Commonsense Immigration Reform Respects Our Elders

Imagine contributing your hard-earned money into a retirement system all the while knowing that you’ll never be able to access the program’s benefits. Sounds unfair, right? But it’s a sad reality for 72-year-old Ricardo Perez.

The California resident has paid into Social Security since migrating from Mexico in 1985. However, he’ll never receive those benefits under our current immigration policies. These policies also prohibit undocumented workers from receiving Medicare, food stamps, subsidized housing or other public programs that hold deep poverty at bay for millions of senior citizens.

Because undocumented immigrants of all ages are twice as likely as the general population to live in poverty, elderly immigrants are less likely to have designated retirement savings. To survive, many of these seniors are left with little choice but to keep working low-wage, often physically demanding jobs–street vendor, cleaning houses or working as home caregivers–for the rest of their lives.

Because of his status, Perez believes this will be his fate. His wages as a paletero or “ice cream salesman” only cover life’s basic necessities; so saving for retirement is not an option.

“I spend what I make on rent and food. If I stop working, if I take a break, I’ll die,” Perez told NBC News.

Another reality about aging immigrants
Perez’s story, as well as wide bodies of research, dispels the ideological-based myth that undocumented citizens place a strain on the U.S. economy by using government resources without paying for them.

Undocumented workers contribute about $15 billion a year to Social Security as well as billions into Medicare. But they don’t receive benefits when they reach retirement age due to their undocumented status or, in some cases, migration from the United States.

For many aging workers, such as Perez, returning to their birth countries is not an option as it could mean permanent exile or leaving their families, friends and communities.

Perez says he worries pretty much every day about what will happen to him, but he’s hopeful Congress will pass immigration reform.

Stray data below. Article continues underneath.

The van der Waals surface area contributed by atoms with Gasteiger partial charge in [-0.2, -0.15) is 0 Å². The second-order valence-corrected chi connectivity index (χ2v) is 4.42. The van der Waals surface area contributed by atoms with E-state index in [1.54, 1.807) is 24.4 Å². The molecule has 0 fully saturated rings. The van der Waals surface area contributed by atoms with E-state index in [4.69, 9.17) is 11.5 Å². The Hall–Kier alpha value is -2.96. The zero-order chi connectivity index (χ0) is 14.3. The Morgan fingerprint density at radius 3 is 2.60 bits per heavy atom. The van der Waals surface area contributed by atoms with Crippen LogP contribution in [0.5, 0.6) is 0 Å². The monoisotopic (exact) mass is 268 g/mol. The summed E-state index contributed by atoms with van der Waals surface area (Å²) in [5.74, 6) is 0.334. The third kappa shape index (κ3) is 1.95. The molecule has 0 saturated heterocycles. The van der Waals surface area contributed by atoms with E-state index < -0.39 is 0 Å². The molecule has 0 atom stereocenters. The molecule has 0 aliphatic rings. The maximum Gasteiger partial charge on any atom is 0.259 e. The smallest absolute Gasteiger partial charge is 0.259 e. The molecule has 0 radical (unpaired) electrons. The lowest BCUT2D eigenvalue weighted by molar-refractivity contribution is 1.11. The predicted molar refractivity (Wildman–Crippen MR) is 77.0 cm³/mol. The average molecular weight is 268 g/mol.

In reality, we could do better
Passing a commonsense immigration reform bill would do more than give Perez hope. It would help millions of workers gain access to an integral part of the American Dream: a dignified retirement.

Last year, the Social Security Administration’s Office of the Chief Actuary released an analysis of the bipartisan Senate-passed immigration reform bill (S. 744), demonstrating that commonsense immigration reform will strengthen Social Security over the long term.

As legal status is granted to current undocumented workers, contributions to the Social Security program will increase. The Social Security Administration estimates the Senate’s bipartisan bill will add more than 6.5 million taxpayers over a decade, generating more than $275 billion in revenue for Social Security and costs would increase by only $33 billion, resulting in a significant net benefit.

The merits associated with commonsense immigration reform alone should be enough to motivate lawmakers to stop stalling and move reform to a vote in the House. However, the GOP leadership is still wavering.

That’s why SEIU and our allies continue to push for Congress to address our broken immigration system. We know every day that goes by without immigration reform millions in our communities suffer. We need a lasting solution that will protect our whole community.

We also need to be a country that provides our elders with an opportunity to have a retirement reflective of their years of hard work. In America, no one should have to work until they die or have the questions Perez asks himself.

“How will I end my life? What happens if I can’t work? I will get to 80, 85 and then what? I’d like to live with more security. It’s hard thinking about how I will die, without anything to help me.”

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